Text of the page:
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I Couldn’t Bring Myself to Tell My Friends That I Had Cerebral Palsy

Author Ryan O’Connell on letting people think he had been in a car accident instead

Every couple of weeks, MEL Radio’s The Struggle Is Real podcast features a guy who has been through some shit in order to find the light, lessons and LOLs from his life’s darkest moments. On this episode, writer Ryan O’Connell talks to host Lara Marie Schoenhals about his lifelong battle with cerebral palsy, a congenital disorder that he tried to keep hidden until he published his 2015 memoir, I’m Special: And Other Lies We Tell Ourselves.

How the book came about

“I’d been approached by a few agents to write a book. I was 24, and I thought I was going to cash in on the whole millennial zeitgest-y thing of being like, ‘Maybe I’ll do a fun coffee table book for Urban Outfitters.’

“I realized that if I was going to write a memoir I should write about my cerebral palsy, which was something that I’d obviously had my entire life but had never really talked about. I had even kept it from my friends. Anybody that I met after I turned 21 thought that my limp had come from an accident.”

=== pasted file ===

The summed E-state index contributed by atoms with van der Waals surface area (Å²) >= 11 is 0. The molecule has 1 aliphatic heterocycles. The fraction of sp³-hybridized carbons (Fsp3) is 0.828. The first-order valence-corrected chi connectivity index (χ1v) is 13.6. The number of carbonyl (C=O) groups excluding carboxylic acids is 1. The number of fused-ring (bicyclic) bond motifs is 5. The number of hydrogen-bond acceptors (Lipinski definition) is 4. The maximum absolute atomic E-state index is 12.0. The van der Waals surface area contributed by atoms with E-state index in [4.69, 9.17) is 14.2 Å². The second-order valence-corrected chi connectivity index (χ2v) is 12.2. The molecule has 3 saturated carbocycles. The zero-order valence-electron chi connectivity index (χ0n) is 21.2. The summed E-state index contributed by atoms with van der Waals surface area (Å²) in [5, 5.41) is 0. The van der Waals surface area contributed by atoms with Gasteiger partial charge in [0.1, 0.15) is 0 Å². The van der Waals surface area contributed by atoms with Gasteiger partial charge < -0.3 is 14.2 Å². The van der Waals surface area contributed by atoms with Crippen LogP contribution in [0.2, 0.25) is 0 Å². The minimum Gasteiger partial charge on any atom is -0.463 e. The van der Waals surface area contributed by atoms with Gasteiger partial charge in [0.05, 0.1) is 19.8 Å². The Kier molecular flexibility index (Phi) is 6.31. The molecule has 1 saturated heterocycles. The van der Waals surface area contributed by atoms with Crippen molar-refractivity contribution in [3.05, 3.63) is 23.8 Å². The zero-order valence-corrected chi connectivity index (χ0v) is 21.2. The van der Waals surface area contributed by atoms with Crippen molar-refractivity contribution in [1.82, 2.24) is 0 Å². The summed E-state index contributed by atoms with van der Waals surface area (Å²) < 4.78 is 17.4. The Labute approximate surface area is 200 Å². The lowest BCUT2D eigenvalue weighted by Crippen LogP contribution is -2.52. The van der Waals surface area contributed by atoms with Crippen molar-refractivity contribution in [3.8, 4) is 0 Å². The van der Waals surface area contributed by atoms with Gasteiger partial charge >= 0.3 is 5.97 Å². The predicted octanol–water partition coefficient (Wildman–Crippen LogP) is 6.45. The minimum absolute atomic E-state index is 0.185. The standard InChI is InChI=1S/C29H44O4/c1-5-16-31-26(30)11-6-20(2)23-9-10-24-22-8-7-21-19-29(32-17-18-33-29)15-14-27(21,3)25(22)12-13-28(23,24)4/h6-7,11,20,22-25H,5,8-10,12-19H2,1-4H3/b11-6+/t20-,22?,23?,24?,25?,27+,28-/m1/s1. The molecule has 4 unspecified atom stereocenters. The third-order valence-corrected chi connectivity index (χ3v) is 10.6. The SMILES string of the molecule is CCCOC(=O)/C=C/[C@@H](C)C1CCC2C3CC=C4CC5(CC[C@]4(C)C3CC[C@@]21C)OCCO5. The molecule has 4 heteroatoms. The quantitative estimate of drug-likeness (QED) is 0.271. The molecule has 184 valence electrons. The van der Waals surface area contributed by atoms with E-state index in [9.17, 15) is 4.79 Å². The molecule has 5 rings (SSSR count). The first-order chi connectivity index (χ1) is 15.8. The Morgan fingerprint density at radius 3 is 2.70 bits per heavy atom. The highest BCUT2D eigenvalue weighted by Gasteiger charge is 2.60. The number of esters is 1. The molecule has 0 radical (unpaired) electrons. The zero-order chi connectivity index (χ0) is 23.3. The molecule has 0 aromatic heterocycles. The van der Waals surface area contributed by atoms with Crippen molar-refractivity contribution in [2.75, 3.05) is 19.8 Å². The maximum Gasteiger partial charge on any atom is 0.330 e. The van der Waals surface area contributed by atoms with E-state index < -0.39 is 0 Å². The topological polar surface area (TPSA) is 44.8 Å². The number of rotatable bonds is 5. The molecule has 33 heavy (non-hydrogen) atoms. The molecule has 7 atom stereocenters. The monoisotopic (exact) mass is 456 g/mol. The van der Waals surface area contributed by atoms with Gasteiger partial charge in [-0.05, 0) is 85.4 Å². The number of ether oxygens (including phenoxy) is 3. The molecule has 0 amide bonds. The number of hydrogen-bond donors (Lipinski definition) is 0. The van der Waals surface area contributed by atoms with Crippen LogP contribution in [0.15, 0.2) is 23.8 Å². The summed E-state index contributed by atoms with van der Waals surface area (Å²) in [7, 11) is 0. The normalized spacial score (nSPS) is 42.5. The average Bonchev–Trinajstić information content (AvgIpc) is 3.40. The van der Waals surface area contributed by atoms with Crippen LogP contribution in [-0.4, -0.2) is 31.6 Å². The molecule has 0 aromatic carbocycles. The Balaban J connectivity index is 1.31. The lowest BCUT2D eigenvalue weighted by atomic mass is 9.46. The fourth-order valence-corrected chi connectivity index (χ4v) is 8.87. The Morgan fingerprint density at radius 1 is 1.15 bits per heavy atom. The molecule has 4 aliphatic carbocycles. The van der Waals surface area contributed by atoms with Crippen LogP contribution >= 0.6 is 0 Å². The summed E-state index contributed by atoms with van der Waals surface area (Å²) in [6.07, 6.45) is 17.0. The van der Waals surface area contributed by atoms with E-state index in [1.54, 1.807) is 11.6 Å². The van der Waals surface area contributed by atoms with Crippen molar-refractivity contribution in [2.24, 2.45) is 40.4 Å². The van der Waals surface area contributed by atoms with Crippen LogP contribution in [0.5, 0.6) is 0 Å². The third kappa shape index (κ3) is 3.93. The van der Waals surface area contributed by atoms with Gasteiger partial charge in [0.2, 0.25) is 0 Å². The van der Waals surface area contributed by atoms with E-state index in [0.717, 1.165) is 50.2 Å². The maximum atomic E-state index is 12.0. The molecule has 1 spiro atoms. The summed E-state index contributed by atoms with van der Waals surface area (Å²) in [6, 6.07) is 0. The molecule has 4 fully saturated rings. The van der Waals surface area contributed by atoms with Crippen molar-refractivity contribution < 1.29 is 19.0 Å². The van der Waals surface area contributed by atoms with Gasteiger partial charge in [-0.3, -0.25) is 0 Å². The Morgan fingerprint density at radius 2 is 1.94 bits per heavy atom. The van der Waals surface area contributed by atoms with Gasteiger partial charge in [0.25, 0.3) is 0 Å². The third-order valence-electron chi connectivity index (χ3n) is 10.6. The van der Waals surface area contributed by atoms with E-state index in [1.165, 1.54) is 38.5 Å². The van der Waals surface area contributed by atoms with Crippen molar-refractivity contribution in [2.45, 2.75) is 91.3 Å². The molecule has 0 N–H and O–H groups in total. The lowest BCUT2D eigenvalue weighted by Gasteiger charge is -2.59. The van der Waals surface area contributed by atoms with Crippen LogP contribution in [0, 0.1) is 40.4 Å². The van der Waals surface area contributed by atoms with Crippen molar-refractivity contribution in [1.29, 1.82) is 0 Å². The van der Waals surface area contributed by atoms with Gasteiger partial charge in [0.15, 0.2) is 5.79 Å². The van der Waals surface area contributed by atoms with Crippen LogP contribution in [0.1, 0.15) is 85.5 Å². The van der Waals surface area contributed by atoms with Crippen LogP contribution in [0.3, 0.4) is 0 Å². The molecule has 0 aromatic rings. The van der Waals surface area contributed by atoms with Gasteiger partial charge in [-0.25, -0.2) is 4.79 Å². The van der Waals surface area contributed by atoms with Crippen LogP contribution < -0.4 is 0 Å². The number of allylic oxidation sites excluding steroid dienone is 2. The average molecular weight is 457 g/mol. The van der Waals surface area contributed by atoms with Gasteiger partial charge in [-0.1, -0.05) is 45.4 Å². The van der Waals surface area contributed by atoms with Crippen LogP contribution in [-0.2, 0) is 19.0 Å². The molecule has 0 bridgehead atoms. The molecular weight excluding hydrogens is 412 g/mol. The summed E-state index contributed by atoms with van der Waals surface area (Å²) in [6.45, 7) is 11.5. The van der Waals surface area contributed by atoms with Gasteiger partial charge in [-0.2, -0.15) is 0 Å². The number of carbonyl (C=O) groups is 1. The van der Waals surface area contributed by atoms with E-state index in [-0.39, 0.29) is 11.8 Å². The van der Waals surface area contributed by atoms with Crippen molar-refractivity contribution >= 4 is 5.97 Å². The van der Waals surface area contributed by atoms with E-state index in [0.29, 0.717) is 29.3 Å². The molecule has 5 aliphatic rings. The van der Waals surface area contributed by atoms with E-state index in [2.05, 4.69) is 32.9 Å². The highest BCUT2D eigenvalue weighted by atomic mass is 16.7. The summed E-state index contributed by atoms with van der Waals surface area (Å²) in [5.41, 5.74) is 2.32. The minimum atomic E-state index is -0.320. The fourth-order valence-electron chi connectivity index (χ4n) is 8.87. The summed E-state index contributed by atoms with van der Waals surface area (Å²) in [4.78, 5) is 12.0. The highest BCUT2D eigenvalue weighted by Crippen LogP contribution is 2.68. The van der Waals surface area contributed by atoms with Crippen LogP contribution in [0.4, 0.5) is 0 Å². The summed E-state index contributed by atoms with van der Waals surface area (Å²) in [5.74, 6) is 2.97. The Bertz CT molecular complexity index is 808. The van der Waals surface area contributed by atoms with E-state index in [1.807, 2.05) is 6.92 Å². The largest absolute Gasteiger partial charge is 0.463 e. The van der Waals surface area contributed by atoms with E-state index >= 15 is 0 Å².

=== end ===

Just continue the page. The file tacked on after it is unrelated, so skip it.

The low point

“I didn’t start talking until I was 3, and I didn’t start walking until six months after that. Things were that slow.”

The even lower point

“Before I hit puberty, the star of my life was cerebral palsy. And it was very intense because all this shit is happening to your body—both from puberty and from cerebral palsy. And I needed to have all these surgeries in hopes of things being more normal when I was fully grown. I had this one huge surgery that left me in a full body cast for three weeks; only to spend the next four months in a wheelchair.”

The lowest point

“I was at the BART in Berkeley. I couldn’t get my fucking dollar through the goddamn thing to get the fare. I went to the BART desk, but the woman couldn’t understand me. Finally, a woman came up behind me and said, ‘Can’t you see this poor man is retarded?’”

What it’s all meant

“Growing up, you don’t want to be different. You want to be like everybody else. But when you get older, you realize that your differences are your strength, that you use the fuck out of them and that they become your platform. It’s really freeing to be honest about who you are, what your deficits are and what you’ve been through.”

Listen to the full episode below.

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